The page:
14 eclectic, bookish gifts
Books are good -- books are always good -- but book lovers cannot live on books alone. Here is Jacket Copy's eclectic list of gifts that aren't books, but could please the bookish. Above, a frosted glass lamp that is both a bedside reading light and, when it's time to close your eyes, a bookrest that saves your place. May not be suitable for "1Q84." Available at the Los Angeles Public Library bookstore ($85).
Blik makes self-adhesive, removable wall tiles. The above design -- "Academia" -- is the result of the company's collaboration with Threadless. Academia wall tiles can make a wall of books in a spot where there's not enough room for a bookshelf; they'll be available at the end of December ($39 for two 48" x 24" tiles).
Brainiac bookends from designer Karim Rashid come in black and gold or white and pink. They are 7" tall and made of resin ($180).
This Secret Passageway Switch is hidden within a book, and should, when tugged, swing open the bookcase to reveal a secret door. If you don't have a secret passageway, it can be used to turn on a lamp. The switch, created by B. Light Design, requires home assembly ($50; currently sold out, but too good to omit).
For the cat lover who carries an e-reader: covers and cases with cats. Those pictured here are from shops on Etsy. From left to right: the Totoro iPad cover, in faux leather ($29), a cotton Kindle cover with colorful cats ($15), and the foam-padded fat-cat Nook cover ($75).
This slim, detachable bicycle light from Sweden is called the Bookman. Because not all people who read books sit around inside all day ($26 a pair).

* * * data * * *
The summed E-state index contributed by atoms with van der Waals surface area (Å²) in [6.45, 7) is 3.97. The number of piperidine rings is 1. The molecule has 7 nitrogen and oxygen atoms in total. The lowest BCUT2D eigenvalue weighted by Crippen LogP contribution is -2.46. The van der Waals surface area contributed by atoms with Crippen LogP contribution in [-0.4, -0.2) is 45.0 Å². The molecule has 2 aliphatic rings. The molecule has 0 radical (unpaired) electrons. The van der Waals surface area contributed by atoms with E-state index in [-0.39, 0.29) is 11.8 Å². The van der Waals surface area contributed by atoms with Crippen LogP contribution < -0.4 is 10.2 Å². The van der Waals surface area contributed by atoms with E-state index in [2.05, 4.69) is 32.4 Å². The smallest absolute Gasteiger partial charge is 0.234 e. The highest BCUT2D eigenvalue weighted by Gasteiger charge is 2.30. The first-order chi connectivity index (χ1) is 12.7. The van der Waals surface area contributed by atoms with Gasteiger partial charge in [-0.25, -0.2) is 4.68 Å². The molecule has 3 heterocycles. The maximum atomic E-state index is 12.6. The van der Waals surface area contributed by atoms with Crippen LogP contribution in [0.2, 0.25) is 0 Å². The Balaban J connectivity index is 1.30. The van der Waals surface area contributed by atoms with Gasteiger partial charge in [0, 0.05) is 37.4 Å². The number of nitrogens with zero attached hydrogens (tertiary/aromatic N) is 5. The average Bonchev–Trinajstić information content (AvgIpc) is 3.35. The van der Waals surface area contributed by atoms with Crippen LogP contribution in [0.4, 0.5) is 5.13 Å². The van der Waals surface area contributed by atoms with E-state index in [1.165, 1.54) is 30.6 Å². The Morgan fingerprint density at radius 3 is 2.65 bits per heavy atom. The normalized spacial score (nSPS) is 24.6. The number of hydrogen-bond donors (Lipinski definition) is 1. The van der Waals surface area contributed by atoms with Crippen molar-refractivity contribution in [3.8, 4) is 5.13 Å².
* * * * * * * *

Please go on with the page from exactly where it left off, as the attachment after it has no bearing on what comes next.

At 11 feet 8 inches long, 5 feet 7 inches wide, and 4 feet 7 inches high, this limited-edition book tent from Field Candy is designed to sleep two comfortably. And, despite a $868 price tag, it's getting snapped up -- there are fewer than 80 left.
You know when you're lying around outside your book tent reading in iBooks and your iPad runs out of juice? I hate it when that happens. But it doesn't have to if you've got the solar-powered iPad charging case ($120).
The BookBook iPhone holder looks like a vintage leather book on the outside. On the inside, it holds an iPhone and doubles as a wallet ($60).
Readers can show off their rebellious streaks with the "I read banned books" bracelet. Available from the Getty store ($25).
Whale bookends by Jonathan Adler are reminiscent of, but cuter than, the great while whale in "Moby-Dick" ($150).
The scrimshaw-inspired whale design by Thomas Paul is closer to the image Herman Melville might have had of his great white. This whale is so big it stretches across two serving trays. ($40)
Melville House has long sold a bag emblazoned with the phrase "I would prefer not to." That's from "Bartleby the Scrivener," the classic work-slowdown, opt-out novella by Herman Melville, from whom the publishing house takes its name. This year, those who would prefer not to have another canvas bag ($12) can choose the brand new T-shirt ($15).
-- Carolyn Kellogg